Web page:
Let’s change our tune about liturgical music
Music sets scenes. Mass lifts the soul. They say that singing is like praying twice. So singing at mass in any capacity should bring us closer to God, right? Well, not quite.
Attending mass is the most important thing anyone Catholic can do, and at Loras College we have the opportunity to celebrate the Liturgy six times a week. When it’s being celebrated, those in attendance are not only in communion with the saints and angels, but also Jesus Christ himself. This is basic teaching and unfortunately gets treated like a basic and colloquial event.
The mass is anything but basic, and basic chord structures and feel good lyrics that are written to modernize the teachings of the church reduce the mass to a series of actions done out of obligation. Reforming the music of a sacred liturgy is the same as “well, we have to go so might as well make it fun for us.” On a surface level, it seems like that’s what would draw more people to the church. But, ask any young person today about their desires, and I promise you that they’d sooner or later admit that they want something vastly different than what modern society has to offer.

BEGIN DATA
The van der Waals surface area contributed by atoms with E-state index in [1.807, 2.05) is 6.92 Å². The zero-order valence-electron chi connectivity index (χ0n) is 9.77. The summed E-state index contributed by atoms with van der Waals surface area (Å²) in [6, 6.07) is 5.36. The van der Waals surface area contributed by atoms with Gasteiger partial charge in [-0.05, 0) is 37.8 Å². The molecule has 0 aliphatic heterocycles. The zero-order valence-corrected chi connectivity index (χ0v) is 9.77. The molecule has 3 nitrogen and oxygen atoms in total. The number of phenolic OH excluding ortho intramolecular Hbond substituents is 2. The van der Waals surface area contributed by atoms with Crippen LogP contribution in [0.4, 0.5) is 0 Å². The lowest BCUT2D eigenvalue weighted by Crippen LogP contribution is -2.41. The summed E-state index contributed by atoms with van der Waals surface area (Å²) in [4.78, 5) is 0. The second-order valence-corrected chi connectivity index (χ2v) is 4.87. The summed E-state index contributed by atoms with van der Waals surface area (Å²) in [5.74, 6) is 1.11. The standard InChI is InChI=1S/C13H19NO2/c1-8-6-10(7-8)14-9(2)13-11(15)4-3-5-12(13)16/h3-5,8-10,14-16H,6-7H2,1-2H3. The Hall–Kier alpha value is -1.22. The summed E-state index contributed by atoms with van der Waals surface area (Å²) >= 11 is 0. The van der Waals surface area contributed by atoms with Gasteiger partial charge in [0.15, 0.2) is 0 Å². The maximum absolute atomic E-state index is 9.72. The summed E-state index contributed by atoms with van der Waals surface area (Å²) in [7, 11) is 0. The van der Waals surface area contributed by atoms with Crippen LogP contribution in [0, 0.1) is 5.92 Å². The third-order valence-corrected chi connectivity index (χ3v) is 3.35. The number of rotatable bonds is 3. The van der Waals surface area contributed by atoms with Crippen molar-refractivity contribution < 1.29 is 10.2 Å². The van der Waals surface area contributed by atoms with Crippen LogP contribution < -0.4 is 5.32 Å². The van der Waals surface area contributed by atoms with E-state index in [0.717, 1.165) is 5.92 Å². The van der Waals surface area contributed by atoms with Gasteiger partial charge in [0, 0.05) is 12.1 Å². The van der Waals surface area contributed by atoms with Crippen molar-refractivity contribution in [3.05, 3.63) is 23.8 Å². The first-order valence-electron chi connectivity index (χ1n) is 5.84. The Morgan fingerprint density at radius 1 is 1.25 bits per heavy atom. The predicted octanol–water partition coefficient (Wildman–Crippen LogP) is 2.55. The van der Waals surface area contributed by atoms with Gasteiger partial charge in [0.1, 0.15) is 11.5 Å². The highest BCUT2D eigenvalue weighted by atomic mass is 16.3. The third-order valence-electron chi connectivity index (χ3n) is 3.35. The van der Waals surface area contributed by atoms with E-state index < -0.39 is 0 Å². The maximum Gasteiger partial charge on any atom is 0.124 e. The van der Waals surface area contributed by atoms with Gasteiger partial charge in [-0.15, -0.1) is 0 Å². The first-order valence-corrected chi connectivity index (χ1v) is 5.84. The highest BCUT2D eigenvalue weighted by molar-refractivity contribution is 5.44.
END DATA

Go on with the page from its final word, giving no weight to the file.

This is why mass is so much bigger than a series of events and words in a designated building. Remember that the first institution of the Eucharist was Jesus’ last supper. Imagine the fear that was going through his head in that moment. Imagine the wonder and awe of the apostles. Imagine any scene from Mel Gibson’s “The Passion of Christ” with “Canticle of the Sun” being sung over it. It would’ve been thrown to the wolves before it ever left the editing room. It simply doesn’t work with the magnitude of what is happening.
If a hymn doesn’t move your heart closer to God, it’s not worth being sung at mass. As soon as congregations realize that, the Church will grow monumentally. We don’t need to reform what the Church has sung for years at the convenience of the congregation because that isn’t what’s going to bring us to the gates of Heaven. We need to return to the music and methods of the church that bring us into intentional communion.